It was the big fisherman, looking as gruff as ever. He held out his massive hand and it cupped a wedge of bread and some fish. I took it. It wasn’t the way I’d cook fish but it was all right.
‘Make the most of it,’ he growled, ‘there won’t be plenty more where that came from.’
‘No. Not if we’re supposed to feed this shambles.’ He waved a hand towards the crowd, showering crumbs as he did so. He moved on, reaching into a basket and pulling out another fistful. I watched him for a while then another voice brought me back to reality. Or rather, this unreal reality I was currently experiencing.
Another handful of bread and fish came my way. It was the young guy. John. He smiled.
‘Oh no, it’s okay,’ I said. ‘I already had some from the big guy, and I know you’re short.’
‘What d’you mean?’
‘I know you haven’t got enough for everyone.’
He threw back his head and laughed, a roaring, face-reddening laugh.
‘You’re joking. We’ll never run out. Look.’
He showed me his basket, it was full to the brim.
‘Started off with a child’s supply of lunch, ended up with this banquet,’ he said. ‘And you know the best bit?’ He indicated the crowd, and managed to do it without showering crumbs. ‘This lot would never normally get to eat together. Not allowed to, see. Rich and poor, priests and prostitutes, sinners and saints. They’re segregated. They don’t allow it normally. But he’s pulled a fast one, suddenly turned it into a picnic. Brought everyone together. Anyone’s welcome. Here. You can have thirds as well if you hang around long enough.’
He shoved his food at me and I could do nothing else but take it.
I heard a grunt and a sigh and I swear the ground shook a little as the big fisherman dropped beside me. He smelt of fish and sweat, he was that close I got it immediately. He was staring at his open hands. There was more fish and bread in there.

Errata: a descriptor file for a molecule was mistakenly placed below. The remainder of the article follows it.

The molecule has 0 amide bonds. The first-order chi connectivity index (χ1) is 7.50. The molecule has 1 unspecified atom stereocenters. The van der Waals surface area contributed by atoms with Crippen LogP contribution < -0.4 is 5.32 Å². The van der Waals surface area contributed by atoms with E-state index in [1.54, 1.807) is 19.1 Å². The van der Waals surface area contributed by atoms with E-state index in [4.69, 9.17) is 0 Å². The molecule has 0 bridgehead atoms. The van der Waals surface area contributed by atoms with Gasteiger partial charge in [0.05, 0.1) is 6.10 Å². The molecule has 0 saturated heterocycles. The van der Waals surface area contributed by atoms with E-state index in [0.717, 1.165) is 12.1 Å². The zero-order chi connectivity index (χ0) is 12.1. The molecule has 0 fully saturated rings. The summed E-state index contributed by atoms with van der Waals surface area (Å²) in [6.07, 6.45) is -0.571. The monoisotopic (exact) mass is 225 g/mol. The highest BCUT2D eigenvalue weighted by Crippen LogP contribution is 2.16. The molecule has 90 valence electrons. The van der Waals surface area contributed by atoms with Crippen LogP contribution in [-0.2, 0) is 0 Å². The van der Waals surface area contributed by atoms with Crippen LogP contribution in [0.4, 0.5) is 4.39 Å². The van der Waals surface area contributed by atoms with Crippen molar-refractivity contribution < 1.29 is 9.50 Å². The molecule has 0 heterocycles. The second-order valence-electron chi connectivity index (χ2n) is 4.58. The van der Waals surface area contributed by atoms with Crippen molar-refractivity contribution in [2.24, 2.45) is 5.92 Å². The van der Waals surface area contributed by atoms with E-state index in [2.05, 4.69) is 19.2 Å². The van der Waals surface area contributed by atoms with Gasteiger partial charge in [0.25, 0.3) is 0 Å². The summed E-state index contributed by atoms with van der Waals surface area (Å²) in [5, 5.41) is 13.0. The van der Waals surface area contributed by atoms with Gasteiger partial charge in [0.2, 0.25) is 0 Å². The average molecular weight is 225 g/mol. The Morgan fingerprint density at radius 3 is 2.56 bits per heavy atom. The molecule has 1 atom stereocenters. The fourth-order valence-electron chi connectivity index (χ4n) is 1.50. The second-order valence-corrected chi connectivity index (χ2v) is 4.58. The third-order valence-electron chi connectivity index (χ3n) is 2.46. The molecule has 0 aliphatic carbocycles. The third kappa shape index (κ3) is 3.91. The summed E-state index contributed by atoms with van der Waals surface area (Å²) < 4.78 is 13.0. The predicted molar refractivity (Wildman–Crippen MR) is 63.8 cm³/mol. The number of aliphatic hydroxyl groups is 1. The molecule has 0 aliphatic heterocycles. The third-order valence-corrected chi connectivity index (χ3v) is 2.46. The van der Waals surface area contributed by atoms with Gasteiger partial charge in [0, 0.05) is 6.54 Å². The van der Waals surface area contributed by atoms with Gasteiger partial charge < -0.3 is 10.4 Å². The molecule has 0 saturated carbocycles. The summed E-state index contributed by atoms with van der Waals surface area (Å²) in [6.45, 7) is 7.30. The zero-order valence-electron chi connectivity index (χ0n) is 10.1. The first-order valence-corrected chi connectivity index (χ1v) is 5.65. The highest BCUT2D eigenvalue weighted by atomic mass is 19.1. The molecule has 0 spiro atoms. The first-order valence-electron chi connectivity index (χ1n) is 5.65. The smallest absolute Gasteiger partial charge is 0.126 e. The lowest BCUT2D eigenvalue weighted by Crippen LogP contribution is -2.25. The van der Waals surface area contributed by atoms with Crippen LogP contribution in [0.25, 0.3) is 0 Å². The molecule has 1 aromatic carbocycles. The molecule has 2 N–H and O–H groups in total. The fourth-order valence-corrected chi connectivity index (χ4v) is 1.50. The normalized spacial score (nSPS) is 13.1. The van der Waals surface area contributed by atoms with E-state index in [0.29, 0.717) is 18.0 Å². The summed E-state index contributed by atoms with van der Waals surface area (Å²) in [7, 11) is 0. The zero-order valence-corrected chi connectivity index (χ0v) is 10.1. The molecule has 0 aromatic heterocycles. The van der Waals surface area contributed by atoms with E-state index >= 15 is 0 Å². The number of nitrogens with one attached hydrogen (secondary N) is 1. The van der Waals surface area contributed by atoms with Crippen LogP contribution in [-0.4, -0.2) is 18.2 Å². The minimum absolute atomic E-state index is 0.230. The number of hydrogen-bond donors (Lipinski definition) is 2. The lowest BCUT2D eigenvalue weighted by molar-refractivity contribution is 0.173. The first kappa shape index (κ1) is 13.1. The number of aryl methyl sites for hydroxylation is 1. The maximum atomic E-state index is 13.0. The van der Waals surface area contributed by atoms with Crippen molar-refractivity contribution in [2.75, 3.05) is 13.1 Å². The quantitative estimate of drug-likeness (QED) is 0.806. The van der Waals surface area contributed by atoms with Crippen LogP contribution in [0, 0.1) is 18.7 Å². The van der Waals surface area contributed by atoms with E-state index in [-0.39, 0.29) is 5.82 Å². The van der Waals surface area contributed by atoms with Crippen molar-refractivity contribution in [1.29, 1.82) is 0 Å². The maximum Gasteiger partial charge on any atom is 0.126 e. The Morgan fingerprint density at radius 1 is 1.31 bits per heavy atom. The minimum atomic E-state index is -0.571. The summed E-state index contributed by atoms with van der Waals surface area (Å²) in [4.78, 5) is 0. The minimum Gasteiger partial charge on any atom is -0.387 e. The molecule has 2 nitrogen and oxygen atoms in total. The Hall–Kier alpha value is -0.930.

‘Look,’ I said, ‘it’s really generous of you guys but I can’t eat anymore…’
‘How does he do it?’ he said. ‘How’s he make it happen? How? How?’
He raised his gaze from his hands and stared at me. His eyes were bloodshot and dark-ringed. He was not having the best of days.
‘You should eat some of it, you look hungry,’ I said, clutching at straws.
‘I’ve no appetite,’ he said, ‘I work all hours of the night for this stuff.’
He held up a fish tail, it wilted quickly in his fingers.
‘He just makes it happen, just like that.’ He looked off into the distance. ‘It’s the wedding all over again.’
‘Cana?’ I said, as a bell rang in my head.
He nodded and looked back at me. ‘You were there too then? I don’t recognise you, but no matter. You heard? Six jars of water into wine. Like that.’ He snapped those colossal fingers of his and the fish tail flew from his hand and landed on the arm of a boy a couple of feet away. I reached over and brushed it off, the boy stared at me and scowled.
‘And you know what?’ the big guy went on, ‘he hardly drank any of it himself. Made it for everyone else. And, made it so the groom wouldn’t look a total jerk. D’you think he’s the deal?’
‘Yea. The Messiah. The one. You see, he isn’t the way I was told. He doesn’t hatch plans or give rousing speeches or curry favour with the right sort of people. iIf you were going to plot a revolution you’d do all that wouldn’t you? He just does things like this. Make fish and bread. You know, when he met me he gave me a massive catch of fish. Free. Any other rabbi would have kept it for himself. But not him. He says it’s so we don’t have to worry about fishing for a while, so we can do some learning.’